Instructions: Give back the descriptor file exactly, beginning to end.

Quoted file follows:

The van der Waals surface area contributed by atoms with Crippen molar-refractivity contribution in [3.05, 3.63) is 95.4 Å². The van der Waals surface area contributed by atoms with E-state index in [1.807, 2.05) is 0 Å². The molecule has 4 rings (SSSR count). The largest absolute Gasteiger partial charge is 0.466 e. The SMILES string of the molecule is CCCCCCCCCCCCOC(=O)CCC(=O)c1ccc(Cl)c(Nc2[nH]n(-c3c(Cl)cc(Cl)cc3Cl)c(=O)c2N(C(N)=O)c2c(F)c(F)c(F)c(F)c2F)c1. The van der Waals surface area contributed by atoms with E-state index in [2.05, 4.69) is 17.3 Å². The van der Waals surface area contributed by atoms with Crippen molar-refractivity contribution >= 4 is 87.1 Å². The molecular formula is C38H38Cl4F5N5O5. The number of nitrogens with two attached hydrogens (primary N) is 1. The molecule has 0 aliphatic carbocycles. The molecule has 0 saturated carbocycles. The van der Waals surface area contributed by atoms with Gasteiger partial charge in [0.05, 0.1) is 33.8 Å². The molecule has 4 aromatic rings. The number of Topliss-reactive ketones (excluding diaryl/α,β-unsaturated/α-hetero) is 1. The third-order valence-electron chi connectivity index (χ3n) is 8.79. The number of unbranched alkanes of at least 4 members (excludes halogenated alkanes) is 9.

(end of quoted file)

The van der Waals surface area contributed by atoms with Crippen molar-refractivity contribution in [3.05, 3.63) is 95.4 Å². The van der Waals surface area contributed by atoms with E-state index in [1.807, 2.05) is 0 Å². The molecule has 4 rings (SSSR count). The largest absolute Gasteiger partial charge is 0.466 e. The SMILES string of the molecule is CCCCCCCCCCCCOC(=O)CCC(=O)c1ccc(Cl)c(Nc2[nH]n(-c3c(Cl)cc(Cl)cc3Cl)c(=O)c2N(C(N)=O)c2c(F)c(F)c(F)c(F)c2F)c1. The van der Waals surface area contributed by atoms with E-state index in [2.05, 4.69) is 17.3 Å². The van der Waals surface area contributed by atoms with Crippen molar-refractivity contribution >= 4 is 87.1 Å². The molecular formula is C38H38Cl4F5N5O5. The number of nitrogens with two attached hydrogens (primary N) is 1. The molecule has 0 aliphatic carbocycles. The molecule has 0 saturated carbocycles. The van der Waals surface area contributed by atoms with Gasteiger partial charge in [0.05, 0.1) is 33.8 Å². The molecule has 4 aromatic rings. The number of Topliss-reactive ketones (excluding diaryl/α,β-unsaturated/α-hetero) is 1. The third-order valence-electron chi connectivity index (χ3n) is 8.79. The number of unbranched alkanes of at least 4 members (excludes halogenated alkanes) is 9.